There is no specific feedback given for this first task, apart from 'show others' or 'show teacher'. This will work for us, as we will use the material in a class situation, but for the independent learner it will have to work as a warm-up only. The instructions given are intended to guide the own production, and as much as possible work as 'pre-feedback'. Once the students have thus started to engage with the subject matter and the picture, they are given the quote the web-site has paired with this particular photo. It is, as with so much Astrid came out with, subtly humorous, ironic, and very, very true. The rest of the learning object is based around this quote, picking out phrases, words, and grammar that we engage with and practise further. Where I have been able to, I try to use material and examples from the website for the further exercises as well, and on occasion try to use 'Astrid-like' language in the instructions. There are also several places where the student is directed to the website to check something or see examples in context. The last exercises of this part (there is really scope for making several more instalments of this, but in the interest of making the material easier to work with, we decided to finish the first part at this stage), is to look at all the other quotes of Astrid the website lists (all gathered into one easy page), choose a favourite one, and really learn it.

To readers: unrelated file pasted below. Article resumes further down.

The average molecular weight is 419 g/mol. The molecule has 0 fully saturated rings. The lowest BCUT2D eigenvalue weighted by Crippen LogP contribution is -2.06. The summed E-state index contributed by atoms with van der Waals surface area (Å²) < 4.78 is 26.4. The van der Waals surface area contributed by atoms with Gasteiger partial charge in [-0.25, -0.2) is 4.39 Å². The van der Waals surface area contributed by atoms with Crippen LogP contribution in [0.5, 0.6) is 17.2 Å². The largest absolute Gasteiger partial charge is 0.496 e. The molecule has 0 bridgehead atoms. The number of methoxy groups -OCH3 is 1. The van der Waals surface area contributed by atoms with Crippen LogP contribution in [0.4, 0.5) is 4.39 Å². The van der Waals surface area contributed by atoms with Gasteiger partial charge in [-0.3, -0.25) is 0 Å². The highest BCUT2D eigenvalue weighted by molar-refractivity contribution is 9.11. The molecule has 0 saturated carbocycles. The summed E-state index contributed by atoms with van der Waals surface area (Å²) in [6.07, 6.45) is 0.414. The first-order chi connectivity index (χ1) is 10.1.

In order to achieve the ultimate aim of a pod-cast (or similar) on Astrid created by the student, I think there would need to be another learning object in addition to this one. I do have ideas for this - using the history section on the website, incorporating film clips and audio files (e.g Astrid reading her own stories), reading some, or part of, the stories. But it takes me an immense time to create any little part of this interactive material, and this is as far as I got within the project time. The rest will have to be for the future.